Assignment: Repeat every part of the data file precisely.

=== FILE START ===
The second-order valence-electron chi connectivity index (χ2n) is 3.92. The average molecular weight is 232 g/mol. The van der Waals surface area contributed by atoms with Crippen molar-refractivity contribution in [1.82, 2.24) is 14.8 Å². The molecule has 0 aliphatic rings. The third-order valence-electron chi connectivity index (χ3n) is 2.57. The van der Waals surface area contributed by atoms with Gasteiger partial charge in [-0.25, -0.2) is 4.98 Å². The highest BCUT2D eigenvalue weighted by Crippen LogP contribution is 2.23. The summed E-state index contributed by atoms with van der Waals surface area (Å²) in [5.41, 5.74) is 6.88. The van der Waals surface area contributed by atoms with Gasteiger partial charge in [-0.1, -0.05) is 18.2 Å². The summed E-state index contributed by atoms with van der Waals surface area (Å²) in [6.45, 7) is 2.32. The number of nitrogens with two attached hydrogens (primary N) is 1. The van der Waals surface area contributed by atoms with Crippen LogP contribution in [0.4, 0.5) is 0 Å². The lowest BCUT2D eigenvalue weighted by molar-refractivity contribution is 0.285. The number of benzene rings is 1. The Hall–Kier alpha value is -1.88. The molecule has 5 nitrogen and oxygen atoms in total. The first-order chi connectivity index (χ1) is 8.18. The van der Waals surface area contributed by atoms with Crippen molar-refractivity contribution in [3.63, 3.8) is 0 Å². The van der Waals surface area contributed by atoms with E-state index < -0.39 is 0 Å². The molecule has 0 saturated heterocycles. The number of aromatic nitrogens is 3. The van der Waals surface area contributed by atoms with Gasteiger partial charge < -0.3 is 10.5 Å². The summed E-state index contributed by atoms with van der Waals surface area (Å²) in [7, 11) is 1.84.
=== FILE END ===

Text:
The second-order valence-electron chi connectivity index (χ2n) is 3.92. The average molecular weight is 232 g/mol. The van der Waals surface area contributed by atoms with Crippen molar-refractivity contribution in [1.82, 2.24) is 14.8 Å². The molecule has 0 aliphatic rings. The third-order valence-electron chi connectivity index (χ3n) is 2.57. The van der Waals surface area contributed by atoms with Gasteiger partial charge in [-0.25, -0.2) is 4.98 Å². The highest BCUT2D eigenvalue weighted by Crippen LogP contribution is 2.23. The summed E-state index contributed by atoms with van der Waals surface area (Å²) in [5.41, 5.74) is 6.88. The van der Waals surface area contributed by atoms with Gasteiger partial charge in [-0.1, -0.05) is 18.2 Å². The summed E-state index contributed by atoms with van der Waals surface area (Å²) in [6.45, 7) is 2.32. The number of nitrogens with two attached hydrogens (primary N) is 1. The van der Waals surface area contributed by atoms with Crippen LogP contribution in [0.4, 0.5) is 0 Å². The lowest BCUT2D eigenvalue weighted by molar-refractivity contribution is 0.285. The number of benzene rings is 1. The Hall–Kier alpha value is -1.88. The molecule has 5 nitrogen and oxygen atoms in total. The first-order chi connectivity index (χ1) is 8.18. The van der Waals surface area contributed by atoms with Crippen molar-refractivity contribution in [3.63, 3.8) is 0 Å². The van der Waals surface area contributed by atoms with E-state index < -0.39 is 0 Å². The molecule has 0 saturated heterocycles. The number of aromatic nitrogens is 3. The van der Waals surface area contributed by atoms with Gasteiger partial charge < -0.3 is 10.5 Å². The summed E-state index contributed by atoms with van der Waals surface area (Å²) in [7, 11) is 1.84.